Im Focus: Giant Magnetic Fields in the Universe

Astronomers from Bonn and Tautenburg in Thuringia (Germany) used the 100-m radio telescope at Effelsberg to observe several galaxy clusters. At the edges of these large accumulations of dark matter, stellar systems (galaxies), hot gas, and charged particles, they found magnetic fields that are exceptionally ordered over distances of many million light years. This makes them the most extended magnetic fields in the universe known so far.

The results will be published on March 22 in the journal „Astronomy & Astrophysics“.

Galaxy clusters are the largest gravitationally bound structures in the universe. With a typical extent of about 10 million light years, i.e. 100 times the...

Im Focus: Tracing down linear ubiquitination

Researchers at the Goethe University Frankfurt, together with partners from the University of Tübingen in Germany and Queen Mary University as well as Francis Crick Institute from London (UK) have developed a novel technology to decipher the secret ubiquitin code.

Ubiquitin is a small protein that can be linked to other cellular proteins, thereby controlling and modulating their functions. The attachment occurs in many...

Im Focus: Perovskite edges can be tuned for optoelectronic performance

Layered 2D material improves efficiency for solar cells and LEDs

In the eternal search for next generation high-efficiency solar cells and LEDs, scientists at Los Alamos National Laboratory and their partners are creating...

Im Focus: Polymer-coated silicon nanosheets as alternative to graphene: A perfect team for nanoelectronics

Silicon nanosheets are thin, two-dimensional layers with exceptional optoelectronic properties very similar to those of graphene. Albeit, the nanosheets are less stable. Now researchers at the Technical University of Munich (TUM) have, for the first time ever, produced a composite material combining silicon nanosheets and a polymer that is both UV-resistant and easy to process. This brings the scientists a significant step closer to industrial applications like flexible displays and photosensors.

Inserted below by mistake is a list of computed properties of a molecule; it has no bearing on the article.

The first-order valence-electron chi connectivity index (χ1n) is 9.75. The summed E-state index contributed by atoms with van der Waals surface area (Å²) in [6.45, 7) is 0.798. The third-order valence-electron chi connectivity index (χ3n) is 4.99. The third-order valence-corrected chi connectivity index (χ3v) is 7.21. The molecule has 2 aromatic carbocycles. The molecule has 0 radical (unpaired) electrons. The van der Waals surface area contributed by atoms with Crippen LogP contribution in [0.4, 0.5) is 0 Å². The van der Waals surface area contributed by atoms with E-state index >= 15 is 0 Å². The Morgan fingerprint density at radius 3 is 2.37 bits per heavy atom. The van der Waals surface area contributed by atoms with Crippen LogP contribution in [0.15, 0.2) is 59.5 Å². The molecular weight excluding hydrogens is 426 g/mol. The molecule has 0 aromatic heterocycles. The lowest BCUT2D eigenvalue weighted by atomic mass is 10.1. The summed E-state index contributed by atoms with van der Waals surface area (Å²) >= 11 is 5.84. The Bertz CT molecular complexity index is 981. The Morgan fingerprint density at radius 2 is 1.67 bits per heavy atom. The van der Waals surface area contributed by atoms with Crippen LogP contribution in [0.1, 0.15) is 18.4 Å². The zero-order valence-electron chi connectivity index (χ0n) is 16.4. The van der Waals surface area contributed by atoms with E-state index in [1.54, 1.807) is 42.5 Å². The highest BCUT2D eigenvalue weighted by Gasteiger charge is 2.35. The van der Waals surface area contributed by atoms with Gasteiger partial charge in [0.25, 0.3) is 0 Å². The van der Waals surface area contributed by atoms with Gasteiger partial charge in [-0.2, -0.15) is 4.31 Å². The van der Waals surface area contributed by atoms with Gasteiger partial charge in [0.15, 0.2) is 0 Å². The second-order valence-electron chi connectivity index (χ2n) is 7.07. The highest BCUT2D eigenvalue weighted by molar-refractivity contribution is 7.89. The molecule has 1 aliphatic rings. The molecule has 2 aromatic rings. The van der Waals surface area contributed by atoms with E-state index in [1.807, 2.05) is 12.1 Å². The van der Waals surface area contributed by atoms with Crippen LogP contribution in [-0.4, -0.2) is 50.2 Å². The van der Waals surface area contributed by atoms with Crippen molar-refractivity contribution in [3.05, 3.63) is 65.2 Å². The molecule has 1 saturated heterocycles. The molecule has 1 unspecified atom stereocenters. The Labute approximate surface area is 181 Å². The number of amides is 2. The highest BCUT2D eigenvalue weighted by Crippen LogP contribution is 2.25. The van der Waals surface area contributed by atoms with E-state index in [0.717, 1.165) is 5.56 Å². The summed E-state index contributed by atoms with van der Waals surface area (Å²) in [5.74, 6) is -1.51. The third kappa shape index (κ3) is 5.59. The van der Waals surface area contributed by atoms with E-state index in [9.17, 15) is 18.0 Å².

Silicon nanosheets are thin, two-dimensional layers with exceptional optoelectronic properties very similar to those of graphene. Albeit, the nanosheets are...

Im Focus: Researchers Imitate Molecular Crowding in Cells

Enzymes behave differently in a test tube compared with the molecular scrum of a living cell. Chemists from the University of Basel have now been able to simulate these confined natural conditions in artificial vesicles for the first time. As reported in the academic journal Small, the results are offering better insight into the development of nanoreactors and artificial organelles.

Enzymes behave differently in a test tube compared with the molecular scrum of a living cell. Chemists from the University of Basel have now been able to...

All Focus news of the innovation-report >>>

Anzeige

Anzeige

Event News

International Land Use Symposium ILUS 2017: Call for Abstracts and Registration open

20.03.2017 | Event News

CONNECT 2017: International congress on connective tissue

14.03.2017 | Event News

ICTM Conference: Turbine Construction between Big Data and Additive Manufacturing

07.03.2017 | Event News

 
Latest News

Argon is not the 'dope' for metallic hydrogen

24.03.2017 | Materials Sciences

Astronomers find unexpected, dust-obscured star formation in distant galaxy

24.03.2017 | Physics and Astronomy

Gravitational wave kicks monster black hole out of galactic core

24.03.2017 | Physics and Astronomy

VideoLinks
B2B-VideoLinks
More VideoLinks >>>